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  • Testing the effect and safety of tanimilast for COPD patients

    This study is a year-long experiment where the researchers will test the effectiveness and safety of two doses of a new drug called tanimilast. Tanimilast is added to the usual treatment for people with two lung conditions: COPD and Chronic Bronchitis. The drug will be tested and compared with a group that will take a placebo, a substance with no effect. The main aim is to see if tanimilast helps control the worsening of symptoms in COPD patients. These worsening instances are known as ‘exacerbations’ and can range in severity. Some might require extra medication.

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  • Study on belantamab mafodotin use for multiple myeloma retreatments

    This study is about a treatment called belantamab mafodotin for people with a disease called multiple myeloma that has come back and is not responding well to treatment. Belantamab mafodotin is a drug that attaches to an antigen, a marker found on cancer cells, and then destroys the cancer cells. In this study, patients will be randomly assigned to receive belantamab mafodotin on its own or in combination with other cancer treatments. The researchers will monitor patients’ blood and urine to see how the treatment is working and to check for any side-effects. If patients respond well to the treatment, they may have a reduction in the size of their cancer.

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  • Benralizumab trial for Chronic Lung Disease (COPD) patients

    This Phase 3 clinical trial evaluates Benralizumab in treating COPD, a severe lung condition characterized by breathing difficulties. It specifically targets individuals who experience frequent flare-ups, despite ongoing medication. The trial requires participants to have had at least two flare-ups in the previous year and a high eosinophil count in their blood. The study involves administering Benralizumab for a minimum of 56 weeks, with the aim to assess its impact on reducing flare-ups and improving lung function.

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  • Study of new drugs in acute lymphoblastic leukemia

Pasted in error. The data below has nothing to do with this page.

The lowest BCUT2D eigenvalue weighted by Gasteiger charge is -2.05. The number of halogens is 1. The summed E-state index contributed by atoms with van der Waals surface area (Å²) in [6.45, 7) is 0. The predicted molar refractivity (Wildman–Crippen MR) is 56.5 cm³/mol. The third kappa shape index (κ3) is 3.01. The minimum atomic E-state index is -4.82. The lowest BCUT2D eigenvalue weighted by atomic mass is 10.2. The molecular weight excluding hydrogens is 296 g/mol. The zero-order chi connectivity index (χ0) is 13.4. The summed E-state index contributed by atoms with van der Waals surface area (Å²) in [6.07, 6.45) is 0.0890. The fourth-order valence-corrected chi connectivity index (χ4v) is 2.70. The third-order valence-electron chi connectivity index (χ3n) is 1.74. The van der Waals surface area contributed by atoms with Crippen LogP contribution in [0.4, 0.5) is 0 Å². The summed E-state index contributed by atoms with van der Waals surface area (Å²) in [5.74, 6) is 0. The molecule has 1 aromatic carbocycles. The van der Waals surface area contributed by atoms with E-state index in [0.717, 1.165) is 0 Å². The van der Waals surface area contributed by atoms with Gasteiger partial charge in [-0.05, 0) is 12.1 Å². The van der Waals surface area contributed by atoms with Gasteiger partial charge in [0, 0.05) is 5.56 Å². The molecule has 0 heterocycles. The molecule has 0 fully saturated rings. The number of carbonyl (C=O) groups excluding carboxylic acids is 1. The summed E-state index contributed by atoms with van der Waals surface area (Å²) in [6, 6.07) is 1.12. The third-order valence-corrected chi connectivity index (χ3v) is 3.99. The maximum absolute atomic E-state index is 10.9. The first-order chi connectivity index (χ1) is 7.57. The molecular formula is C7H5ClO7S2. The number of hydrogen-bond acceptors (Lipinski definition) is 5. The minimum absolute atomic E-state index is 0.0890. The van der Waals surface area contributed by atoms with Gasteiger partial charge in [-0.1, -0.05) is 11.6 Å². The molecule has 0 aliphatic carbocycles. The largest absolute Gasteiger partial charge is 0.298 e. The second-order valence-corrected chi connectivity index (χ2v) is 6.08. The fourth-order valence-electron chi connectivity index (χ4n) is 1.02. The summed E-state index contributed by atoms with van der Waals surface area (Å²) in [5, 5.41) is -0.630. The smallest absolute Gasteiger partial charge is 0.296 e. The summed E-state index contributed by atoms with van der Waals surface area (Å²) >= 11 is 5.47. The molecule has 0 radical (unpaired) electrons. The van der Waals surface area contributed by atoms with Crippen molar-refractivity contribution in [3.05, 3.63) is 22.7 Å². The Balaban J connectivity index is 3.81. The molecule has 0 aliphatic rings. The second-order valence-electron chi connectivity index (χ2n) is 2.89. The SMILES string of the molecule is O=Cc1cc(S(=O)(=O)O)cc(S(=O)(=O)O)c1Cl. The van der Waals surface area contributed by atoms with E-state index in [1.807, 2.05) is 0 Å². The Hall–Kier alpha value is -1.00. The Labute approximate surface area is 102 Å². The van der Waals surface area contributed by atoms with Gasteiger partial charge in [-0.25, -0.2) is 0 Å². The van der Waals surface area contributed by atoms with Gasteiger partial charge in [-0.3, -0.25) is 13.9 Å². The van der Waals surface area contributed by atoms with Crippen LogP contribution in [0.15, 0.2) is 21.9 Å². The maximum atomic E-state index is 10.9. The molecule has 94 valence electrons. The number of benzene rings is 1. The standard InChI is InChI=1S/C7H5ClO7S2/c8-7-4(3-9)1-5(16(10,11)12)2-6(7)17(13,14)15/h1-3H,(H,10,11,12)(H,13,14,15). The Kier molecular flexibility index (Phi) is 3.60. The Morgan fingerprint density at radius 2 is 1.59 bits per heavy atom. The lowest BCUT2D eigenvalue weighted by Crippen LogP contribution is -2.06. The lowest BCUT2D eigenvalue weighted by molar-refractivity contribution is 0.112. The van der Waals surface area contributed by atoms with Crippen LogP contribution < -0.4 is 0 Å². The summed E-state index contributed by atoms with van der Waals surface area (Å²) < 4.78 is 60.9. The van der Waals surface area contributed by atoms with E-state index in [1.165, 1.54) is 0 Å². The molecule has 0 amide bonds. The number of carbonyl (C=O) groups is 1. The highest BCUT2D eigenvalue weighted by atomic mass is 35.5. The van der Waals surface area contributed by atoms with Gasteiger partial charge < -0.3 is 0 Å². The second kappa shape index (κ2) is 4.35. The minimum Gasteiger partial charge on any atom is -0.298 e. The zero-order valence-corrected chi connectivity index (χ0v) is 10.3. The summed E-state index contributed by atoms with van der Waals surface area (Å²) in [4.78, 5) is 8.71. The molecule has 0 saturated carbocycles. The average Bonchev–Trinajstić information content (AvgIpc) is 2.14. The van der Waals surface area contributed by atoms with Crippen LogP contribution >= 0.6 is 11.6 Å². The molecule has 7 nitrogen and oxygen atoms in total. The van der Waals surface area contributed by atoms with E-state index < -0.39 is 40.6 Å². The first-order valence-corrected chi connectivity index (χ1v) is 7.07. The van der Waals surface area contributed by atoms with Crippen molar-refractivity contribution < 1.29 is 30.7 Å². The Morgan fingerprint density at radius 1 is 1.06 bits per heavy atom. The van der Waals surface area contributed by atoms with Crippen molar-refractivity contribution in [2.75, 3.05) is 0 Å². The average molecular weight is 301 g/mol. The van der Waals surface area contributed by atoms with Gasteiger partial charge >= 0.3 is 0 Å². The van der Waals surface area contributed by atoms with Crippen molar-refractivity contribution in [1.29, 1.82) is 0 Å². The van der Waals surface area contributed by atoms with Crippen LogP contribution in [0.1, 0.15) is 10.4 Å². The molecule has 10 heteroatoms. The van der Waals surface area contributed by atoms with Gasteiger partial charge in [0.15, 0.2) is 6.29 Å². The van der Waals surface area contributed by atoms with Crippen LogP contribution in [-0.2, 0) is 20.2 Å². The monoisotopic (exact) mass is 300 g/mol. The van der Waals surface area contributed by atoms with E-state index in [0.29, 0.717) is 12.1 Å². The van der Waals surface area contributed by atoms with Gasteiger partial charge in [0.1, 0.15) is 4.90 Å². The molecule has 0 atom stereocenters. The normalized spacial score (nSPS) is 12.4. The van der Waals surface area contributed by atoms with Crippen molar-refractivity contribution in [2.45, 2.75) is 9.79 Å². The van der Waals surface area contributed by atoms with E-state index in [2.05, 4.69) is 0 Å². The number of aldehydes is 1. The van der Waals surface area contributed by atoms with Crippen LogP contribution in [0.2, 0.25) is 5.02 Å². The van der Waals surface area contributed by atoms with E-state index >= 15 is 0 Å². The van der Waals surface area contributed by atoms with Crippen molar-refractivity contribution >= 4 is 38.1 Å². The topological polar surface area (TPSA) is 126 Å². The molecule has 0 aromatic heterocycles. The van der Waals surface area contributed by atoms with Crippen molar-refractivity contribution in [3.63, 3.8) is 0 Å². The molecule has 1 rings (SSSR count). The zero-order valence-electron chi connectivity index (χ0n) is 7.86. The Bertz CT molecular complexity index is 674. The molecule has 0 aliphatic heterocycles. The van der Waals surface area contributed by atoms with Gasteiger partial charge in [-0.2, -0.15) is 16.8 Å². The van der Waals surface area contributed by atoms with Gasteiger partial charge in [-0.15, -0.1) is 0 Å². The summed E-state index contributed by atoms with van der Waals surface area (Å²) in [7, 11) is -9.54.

This clinical trial focuses on improving treatment strategies for acute lymphoblastic leukemia (ALL) in a diverse age group, from infants to young adults up to 45 years old. The study combines standard treatments with new drugs, for example, Inotuzumab Ozogamicin and Blinatumomab. The trial aims to tailor treatment to individual patient needs and reduce toxicity while maintaining treatment quality. By carefully monitoring event- and disease-free survival rates, as well as minimal residual disease responses, the trial aims to improve the standard of care for ALL and improve both survival outcomes and patient quality of life.

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  • Exploring sacituzumab govitecan for HER2-negative breast cancer care

    This study is evaluating a new treatment for patients with a certain type of breast cancer (HER2-negative) who have not had a complete response to initial chemotherapy. Participants are randomly assigned to receive the investigational drug sacituzumab govitecan or a treatment of their physician’s choice, which may be another type of chemotherapy with capecitabinalub, carboplatin or cisplatin. The study is designed to compare the effectiveness of these approaches in preventing cancer recurrence. Patients may also receive hormone therapy if needed. Patients’ safety and response to treatment are being closely monitored throughout the study.

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See more clinical trials in other cities in Netherlands: